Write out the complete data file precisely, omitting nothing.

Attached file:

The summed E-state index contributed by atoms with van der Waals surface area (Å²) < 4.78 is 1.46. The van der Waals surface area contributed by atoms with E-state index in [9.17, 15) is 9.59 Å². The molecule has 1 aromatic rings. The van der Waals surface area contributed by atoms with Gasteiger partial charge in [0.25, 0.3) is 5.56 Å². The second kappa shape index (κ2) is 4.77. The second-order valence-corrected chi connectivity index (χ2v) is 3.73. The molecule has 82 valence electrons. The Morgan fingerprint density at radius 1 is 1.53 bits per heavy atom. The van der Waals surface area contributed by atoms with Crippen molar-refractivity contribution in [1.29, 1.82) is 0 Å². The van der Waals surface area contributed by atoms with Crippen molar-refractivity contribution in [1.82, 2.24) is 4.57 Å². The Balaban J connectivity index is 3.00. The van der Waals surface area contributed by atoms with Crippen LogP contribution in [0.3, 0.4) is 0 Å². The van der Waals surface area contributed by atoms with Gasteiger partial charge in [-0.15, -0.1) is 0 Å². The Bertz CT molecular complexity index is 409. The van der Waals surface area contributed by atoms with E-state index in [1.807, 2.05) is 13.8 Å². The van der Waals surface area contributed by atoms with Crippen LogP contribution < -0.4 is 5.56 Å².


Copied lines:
The summed E-state index contributed by atoms with van der Waals surface area (Å²) < 4.78 is 1.46. The van der Waals surface area contributed by atoms with E-state index in [9.17, 15) is 9.59 Å². The molecule has 1 aromatic rings. The van der Waals surface area contributed by atoms with Gasteiger partial charge in [0.25, 0.3) is 5.56 Å². The second kappa shape index (κ2) is 4.77. The second-order valence-corrected chi connectivity index (χ2v) is 3.73. The molecule has 82 valence electrons. The Morgan fingerprint density at radius 1 is 1.53 bits per heavy atom. The van der Waals surface area contributed by atoms with Crippen molar-refractivity contribution in [1.29, 1.82) is 0 Å². The van der Waals surface area contributed by atoms with Crippen molar-refractivity contribution in [1.82, 2.24) is 4.57 Å². The Balaban J connectivity index is 3.00. The van der Waals surface area contributed by atoms with Crippen LogP contribution in [0.3, 0.4) is 0 Å². The van der Waals surface area contributed by atoms with Gasteiger partial charge in [-0.15, -0.1) is 0 Å². The Bertz CT molecular complexity index is 409. The van der Waals surface area contributed by atoms with E-state index in [1.807, 2.05) is 13.8 Å². The van der Waals surface area contributed by atoms with Crippen LogP contribution < -0.4 is 5.56 Å².